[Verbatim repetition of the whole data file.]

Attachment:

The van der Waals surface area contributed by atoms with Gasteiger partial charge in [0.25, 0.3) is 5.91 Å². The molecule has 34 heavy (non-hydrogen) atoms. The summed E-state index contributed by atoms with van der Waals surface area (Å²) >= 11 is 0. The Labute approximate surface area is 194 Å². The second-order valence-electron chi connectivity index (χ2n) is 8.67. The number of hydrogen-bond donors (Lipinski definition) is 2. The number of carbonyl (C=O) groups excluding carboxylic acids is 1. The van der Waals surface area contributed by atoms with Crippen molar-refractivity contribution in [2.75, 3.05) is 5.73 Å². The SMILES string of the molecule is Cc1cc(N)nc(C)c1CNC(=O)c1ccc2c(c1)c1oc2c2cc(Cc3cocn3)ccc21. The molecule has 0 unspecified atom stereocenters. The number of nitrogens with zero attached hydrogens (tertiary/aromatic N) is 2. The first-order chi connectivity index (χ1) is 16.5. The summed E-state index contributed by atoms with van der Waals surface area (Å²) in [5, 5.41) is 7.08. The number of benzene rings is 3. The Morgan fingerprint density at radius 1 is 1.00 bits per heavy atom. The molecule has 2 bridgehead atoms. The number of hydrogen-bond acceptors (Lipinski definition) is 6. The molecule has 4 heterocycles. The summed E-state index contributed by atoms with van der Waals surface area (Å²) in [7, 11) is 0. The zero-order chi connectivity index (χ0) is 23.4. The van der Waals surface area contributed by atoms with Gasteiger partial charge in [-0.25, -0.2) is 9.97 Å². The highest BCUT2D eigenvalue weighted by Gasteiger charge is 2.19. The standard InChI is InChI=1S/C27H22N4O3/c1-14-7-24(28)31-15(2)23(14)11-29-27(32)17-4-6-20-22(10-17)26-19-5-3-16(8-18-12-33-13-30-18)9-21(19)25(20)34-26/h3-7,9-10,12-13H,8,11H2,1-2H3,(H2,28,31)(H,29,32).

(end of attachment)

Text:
The van der Waals surface area contributed by atoms with Gasteiger partial charge in [0.25, 0.3) is 5.91 Å². The molecule has 34 heavy (non-hydrogen) atoms. The summed E-state index contributed by atoms with van der Waals surface area (Å²) >= 11 is 0. The Labute approximate surface area is 194 Å². The second-order valence-electron chi connectivity index (χ2n) is 8.67. The number of hydrogen-bond donors (Lipinski definition) is 2. The number of carbonyl (C=O) groups excluding carboxylic acids is 1. The van der Waals surface area contributed by atoms with Crippen molar-refractivity contribution in [2.75, 3.05) is 5.73 Å². The SMILES string of the molecule is Cc1cc(N)nc(C)c1CNC(=O)c1ccc2c(c1)c1oc2c2cc(Cc3cocn3)ccc21. The molecule has 0 unspecified atom stereocenters. The number of nitrogens with zero attached hydrogens (tertiary/aromatic N) is 2. The first-order chi connectivity index (χ1) is 16.5. The summed E-state index contributed by atoms with van der Waals surface area (Å²) in [5, 5.41) is 7.08. The number of benzene rings is 3. The Morgan fingerprint density at radius 1 is 1.00 bits per heavy atom. The molecule has 2 bridgehead atoms. The number of hydrogen-bond acceptors (Lipinski definition) is 6. The molecule has 4 heterocycles. The summed E-state index contributed by atoms with van der Waals surface area (Å²) in [7, 11) is 0. The zero-order chi connectivity index (χ0) is 23.4. The van der Waals surface area contributed by atoms with Gasteiger partial charge in [-0.25, -0.2) is 9.97 Å². The highest BCUT2D eigenvalue weighted by Gasteiger charge is 2.19. The standard InChI is InChI=1S/C27H22N4O3/c1-14-7-24(28)31-15(2)23(14)11-29-27(32)17-4-6-20-22(10-17)26-19-5-3-16(8-18-12-33-13-30-18)9-21(19)25(20)34-26/h3-7,9-10,12-13H,8,11H2,1-2H3,(H2,28,31)(H,29,32).